• Robert,

    Thanks for the idea. Wouldn’t that be awesome? A 3-month World Race for youth pastors. I’d love to see it. Youth Pastors need discipleship if they are to disciple.

    If we could get a group of 25 youth pastors to commit, then I’d do it.

    What I have struggled with is “how in the world would you get youth pastors to embrace such a crazy idea?” It is a paradigm shifter and would require out-of-the-box thinkers. Any ideas?

  • Several ideas, but want to seek God’s thoughts as well. Cindy spoke out, “keep them in the states”, it would cut down on the price and still get them
    Out of their comfort zones. There are plenty of areas in the USA that are in n=
    eed and could rock their (youth pastors) world. My other thought upon reading your response is why not senior pastors as well??? If they are on board it would make a world of difference. Wow, God sure has a lot of work ahead to Make this work!!! Will be in prayer and report what He tells us…., kip and Cindy kopsick .By the way, I think Cindy would go in a heart beat …..

  • There are some good points, but I’m not sure how I feel about all the negativity here. I know some churches with AWESOME youth ministries that are partnering with parents and making a lasting impact on kids life. Isn’t there some positive aspects of youth ministry as it is today? And isn’t more helpful for youth pastors to hear positive encouragement rather than just criticism?

    No hard feelings, just my thoughts! But I would love a response.

  • Colleen – you asked for a response – here goes!

    First, thanks for your thoughts. I agree, There are some awesome youth ministries that we need to learn from. At the same time, when you look at the overall trend for faith in our youth, we have to look at what’s going on and the data is discouraging.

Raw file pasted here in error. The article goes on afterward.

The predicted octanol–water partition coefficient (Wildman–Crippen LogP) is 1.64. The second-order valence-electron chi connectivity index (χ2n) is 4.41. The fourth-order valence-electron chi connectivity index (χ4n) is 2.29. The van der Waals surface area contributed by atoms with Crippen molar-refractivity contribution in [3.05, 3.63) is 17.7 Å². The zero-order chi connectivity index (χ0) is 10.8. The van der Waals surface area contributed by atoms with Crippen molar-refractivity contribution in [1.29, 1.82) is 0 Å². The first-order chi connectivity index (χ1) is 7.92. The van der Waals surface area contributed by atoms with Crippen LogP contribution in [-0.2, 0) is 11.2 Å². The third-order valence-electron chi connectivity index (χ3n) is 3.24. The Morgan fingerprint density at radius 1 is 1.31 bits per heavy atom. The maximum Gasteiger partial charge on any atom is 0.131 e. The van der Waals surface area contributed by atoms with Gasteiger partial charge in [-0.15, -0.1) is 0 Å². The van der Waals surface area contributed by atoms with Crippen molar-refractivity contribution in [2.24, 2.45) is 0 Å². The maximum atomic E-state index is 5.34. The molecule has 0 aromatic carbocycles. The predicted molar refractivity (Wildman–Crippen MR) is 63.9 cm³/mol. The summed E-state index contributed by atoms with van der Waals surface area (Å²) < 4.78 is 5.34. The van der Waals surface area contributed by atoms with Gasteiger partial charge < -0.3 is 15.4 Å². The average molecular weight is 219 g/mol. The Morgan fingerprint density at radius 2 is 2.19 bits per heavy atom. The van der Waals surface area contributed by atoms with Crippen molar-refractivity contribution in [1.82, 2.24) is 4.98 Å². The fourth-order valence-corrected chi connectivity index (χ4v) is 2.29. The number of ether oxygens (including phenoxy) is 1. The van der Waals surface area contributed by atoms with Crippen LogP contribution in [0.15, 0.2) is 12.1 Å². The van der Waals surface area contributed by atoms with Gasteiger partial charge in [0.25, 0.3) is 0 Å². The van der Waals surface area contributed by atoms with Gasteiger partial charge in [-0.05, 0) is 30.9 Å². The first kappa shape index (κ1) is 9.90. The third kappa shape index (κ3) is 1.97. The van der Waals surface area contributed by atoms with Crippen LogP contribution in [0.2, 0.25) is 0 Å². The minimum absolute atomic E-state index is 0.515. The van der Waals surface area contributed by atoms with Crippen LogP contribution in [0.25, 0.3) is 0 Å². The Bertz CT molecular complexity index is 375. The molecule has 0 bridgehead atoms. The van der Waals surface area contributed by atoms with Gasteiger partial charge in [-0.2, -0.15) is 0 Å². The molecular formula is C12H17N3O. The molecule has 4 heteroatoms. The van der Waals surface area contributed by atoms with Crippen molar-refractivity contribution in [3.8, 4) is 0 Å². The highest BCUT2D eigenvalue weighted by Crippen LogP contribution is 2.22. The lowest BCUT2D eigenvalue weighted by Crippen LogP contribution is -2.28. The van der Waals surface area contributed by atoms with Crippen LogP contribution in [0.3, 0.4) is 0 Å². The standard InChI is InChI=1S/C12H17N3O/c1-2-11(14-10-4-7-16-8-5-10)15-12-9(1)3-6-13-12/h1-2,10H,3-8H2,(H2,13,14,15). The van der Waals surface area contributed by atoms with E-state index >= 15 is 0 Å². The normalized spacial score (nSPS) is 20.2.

This video of Jonathan Cahn at the National Prayer Breakfast is a fair assessment of where we are:

    At present, most young people are abandoning their faith before or during their college years. They are not adequately prepared by youth ministry. If current trends don’t change, we can look at Europe for a good picture of where we will end up in another generation.

    Yes, it is both sad and negative, but it is reality.

    The good news is, if we will just follow Jesus and emulate his example, we will experience abundant life. My aim is to point people toward him. He called his way a narrow road, and and in our relativistic society, his high standards look too demanding.

    I’m very interested in sharing the success stories of youth ministries that are doing it right. Please pass them along and I will highlight them.

  • Good work,discussion and explanation to make the life of the the youth better.I so much enjoy your topic and as a youth leader have really learnt alot.Pls can have teachings,material from you or some other youth ministry in order to benefit our you.Thanks.

    In christ
    m2yw coordinator

  • Merry Christmas, Seth, to you and yours!
    I still read your blog faithfully and follow your work.
    Respect, admiration, and best wishes coming your way.
    2014 is going to be a great year!

    Take care,

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Seth Barnes

I'm motivated to join God in his global reclamation project. He's on the move, setting his sons and daughters free from their places of captivity. And he's partnering with those of us who have been freed to go and free others.